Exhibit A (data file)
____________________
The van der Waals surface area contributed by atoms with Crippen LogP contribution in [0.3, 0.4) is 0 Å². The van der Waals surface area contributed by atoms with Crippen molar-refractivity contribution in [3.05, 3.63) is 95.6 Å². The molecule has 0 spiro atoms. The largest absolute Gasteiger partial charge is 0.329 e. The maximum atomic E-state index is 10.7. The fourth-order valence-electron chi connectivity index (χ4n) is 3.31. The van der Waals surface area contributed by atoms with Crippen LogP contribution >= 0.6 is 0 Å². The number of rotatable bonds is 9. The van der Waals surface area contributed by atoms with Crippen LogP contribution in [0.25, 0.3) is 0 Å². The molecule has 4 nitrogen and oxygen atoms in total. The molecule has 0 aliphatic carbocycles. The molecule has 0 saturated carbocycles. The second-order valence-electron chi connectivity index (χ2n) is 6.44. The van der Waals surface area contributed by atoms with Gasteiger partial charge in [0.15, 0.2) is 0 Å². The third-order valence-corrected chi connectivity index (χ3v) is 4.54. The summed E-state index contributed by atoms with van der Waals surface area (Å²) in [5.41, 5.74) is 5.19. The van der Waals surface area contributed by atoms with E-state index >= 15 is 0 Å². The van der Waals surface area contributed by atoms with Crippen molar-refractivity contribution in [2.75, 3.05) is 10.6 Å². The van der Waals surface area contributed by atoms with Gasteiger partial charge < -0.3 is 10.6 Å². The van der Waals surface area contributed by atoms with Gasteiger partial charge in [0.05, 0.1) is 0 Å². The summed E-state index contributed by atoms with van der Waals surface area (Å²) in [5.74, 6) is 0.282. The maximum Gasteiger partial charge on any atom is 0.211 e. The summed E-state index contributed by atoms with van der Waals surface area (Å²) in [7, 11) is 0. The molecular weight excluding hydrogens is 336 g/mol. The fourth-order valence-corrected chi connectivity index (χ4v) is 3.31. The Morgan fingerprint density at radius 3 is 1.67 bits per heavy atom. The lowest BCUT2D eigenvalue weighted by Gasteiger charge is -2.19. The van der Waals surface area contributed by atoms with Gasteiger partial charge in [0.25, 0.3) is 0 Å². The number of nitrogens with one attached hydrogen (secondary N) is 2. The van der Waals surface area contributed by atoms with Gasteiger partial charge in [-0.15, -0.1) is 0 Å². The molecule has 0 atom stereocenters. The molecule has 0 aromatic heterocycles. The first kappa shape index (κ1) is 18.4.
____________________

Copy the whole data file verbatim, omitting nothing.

The van der Waals surface area contributed by atoms with Crippen LogP contribution in [0.3, 0.4) is 0 Å². The van der Waals surface area contributed by atoms with Crippen molar-refractivity contribution in [3.05, 3.63) is 95.6 Å². The molecule has 0 spiro atoms. The largest absolute Gasteiger partial charge is 0.329 e. The maximum atomic E-state index is 10.7. The fourth-order valence-electron chi connectivity index (χ4n) is 3.31. The van der Waals surface area contributed by atoms with Crippen LogP contribution >= 0.6 is 0 Å². The number of rotatable bonds is 9. The van der Waals surface area contributed by atoms with Crippen LogP contribution in [0.25, 0.3) is 0 Å². The molecule has 4 nitrogen and oxygen atoms in total. The molecule has 0 aliphatic carbocycles. The molecule has 0 saturated carbocycles. The second-order valence-electron chi connectivity index (χ2n) is 6.44. The van der Waals surface area contributed by atoms with Gasteiger partial charge in [0.15, 0.2) is 0 Å². The third-order valence-corrected chi connectivity index (χ3v) is 4.54. The summed E-state index contributed by atoms with van der Waals surface area (Å²) in [5.41, 5.74) is 5.19. The van der Waals surface area contributed by atoms with E-state index >= 15 is 0 Å². The van der Waals surface area contributed by atoms with Crippen molar-refractivity contribution in [2.75, 3.05) is 10.6 Å². The van der Waals surface area contributed by atoms with Gasteiger partial charge < -0.3 is 10.6 Å². The van der Waals surface area contributed by atoms with Gasteiger partial charge in [0.05, 0.1) is 0 Å². The summed E-state index contributed by atoms with van der Waals surface area (Å²) in [5.74, 6) is 0.282. The maximum Gasteiger partial charge on any atom is 0.211 e. The summed E-state index contributed by atoms with van der Waals surface area (Å²) in [7, 11) is 0. The molecular weight excluding hydrogens is 336 g/mol. The fourth-order valence-corrected chi connectivity index (χ4v) is 3.31. The Morgan fingerprint density at radius 3 is 1.67 bits per heavy atom. The lowest BCUT2D eigenvalue weighted by Gasteiger charge is -2.19. The van der Waals surface area contributed by atoms with Gasteiger partial charge in [0.25, 0.3) is 0 Å². The number of nitrogens with one attached hydrogen (secondary N) is 2. The van der Waals surface area contributed by atoms with Gasteiger partial charge in [-0.15, -0.1) is 0 Å². The molecule has 0 atom stereocenters. The molecule has 0 aromatic heterocycles. The first kappa shape index (κ1) is 18.4.